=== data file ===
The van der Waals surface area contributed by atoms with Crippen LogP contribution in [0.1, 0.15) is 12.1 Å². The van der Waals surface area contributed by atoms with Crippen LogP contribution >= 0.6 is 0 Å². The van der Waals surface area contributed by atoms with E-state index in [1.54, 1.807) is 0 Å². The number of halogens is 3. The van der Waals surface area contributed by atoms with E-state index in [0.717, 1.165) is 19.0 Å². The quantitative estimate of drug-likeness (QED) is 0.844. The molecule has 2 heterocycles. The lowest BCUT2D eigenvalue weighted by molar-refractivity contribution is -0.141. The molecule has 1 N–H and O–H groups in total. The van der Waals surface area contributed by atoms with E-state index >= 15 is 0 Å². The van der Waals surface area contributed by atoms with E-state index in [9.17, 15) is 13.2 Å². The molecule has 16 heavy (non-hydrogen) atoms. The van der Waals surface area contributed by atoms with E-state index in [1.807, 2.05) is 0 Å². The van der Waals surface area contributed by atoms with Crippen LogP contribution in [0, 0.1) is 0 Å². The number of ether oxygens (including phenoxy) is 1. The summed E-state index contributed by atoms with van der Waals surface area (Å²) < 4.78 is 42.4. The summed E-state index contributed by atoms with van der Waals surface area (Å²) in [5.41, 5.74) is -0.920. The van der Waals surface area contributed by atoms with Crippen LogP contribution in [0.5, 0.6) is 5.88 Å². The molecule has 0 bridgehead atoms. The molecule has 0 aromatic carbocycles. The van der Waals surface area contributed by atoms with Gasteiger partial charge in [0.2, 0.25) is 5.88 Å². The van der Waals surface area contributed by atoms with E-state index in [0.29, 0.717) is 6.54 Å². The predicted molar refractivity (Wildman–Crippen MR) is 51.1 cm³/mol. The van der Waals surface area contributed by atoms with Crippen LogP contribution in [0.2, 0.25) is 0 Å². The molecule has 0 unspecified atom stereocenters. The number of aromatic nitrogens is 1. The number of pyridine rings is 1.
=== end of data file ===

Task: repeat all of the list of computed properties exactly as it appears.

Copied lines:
The van der Waals surface area contributed by atoms with Crippen LogP contribution in [0.1, 0.15) is 12.1 Å². The van der Waals surface area contributed by atoms with Crippen LogP contribution >= 0.6 is 0 Å². The van der Waals surface area contributed by atoms with E-state index in [1.54, 1.807) is 0 Å². The number of halogens is 3. The van der Waals surface area contributed by atoms with E-state index in [0.717, 1.165) is 19.0 Å². The quantitative estimate of drug-likeness (QED) is 0.844. The molecule has 2 heterocycles. The lowest BCUT2D eigenvalue weighted by molar-refractivity contribution is -0.141. The molecule has 1 N–H and O–H groups in total. The van der Waals surface area contributed by atoms with E-state index >= 15 is 0 Å². The van der Waals surface area contributed by atoms with E-state index in [9.17, 15) is 13.2 Å². The molecule has 16 heavy (non-hydrogen) atoms. The van der Waals surface area contributed by atoms with E-state index in [1.807, 2.05) is 0 Å². The van der Waals surface area contributed by atoms with Crippen LogP contribution in [0, 0.1) is 0 Å². The number of ether oxygens (including phenoxy) is 1. The summed E-state index contributed by atoms with van der Waals surface area (Å²) < 4.78 is 42.4. The summed E-state index contributed by atoms with van der Waals surface area (Å²) in [5.41, 5.74) is -0.920. The van der Waals surface area contributed by atoms with Crippen LogP contribution in [0.5, 0.6) is 5.88 Å². The molecule has 0 bridgehead atoms. The molecule has 0 aromatic carbocycles. The van der Waals surface area contributed by atoms with Gasteiger partial charge in [0.2, 0.25) is 5.88 Å². The van der Waals surface area contributed by atoms with E-state index in [0.29, 0.717) is 6.54 Å². The predicted molar refractivity (Wildman–Crippen MR) is 51.1 cm³/mol. The van der Waals surface area contributed by atoms with Crippen LogP contribution in [0.2, 0.25) is 0 Å². The molecule has 0 unspecified atom stereocenters. The number of aromatic nitrogens is 1. The number of pyridine rings is 1.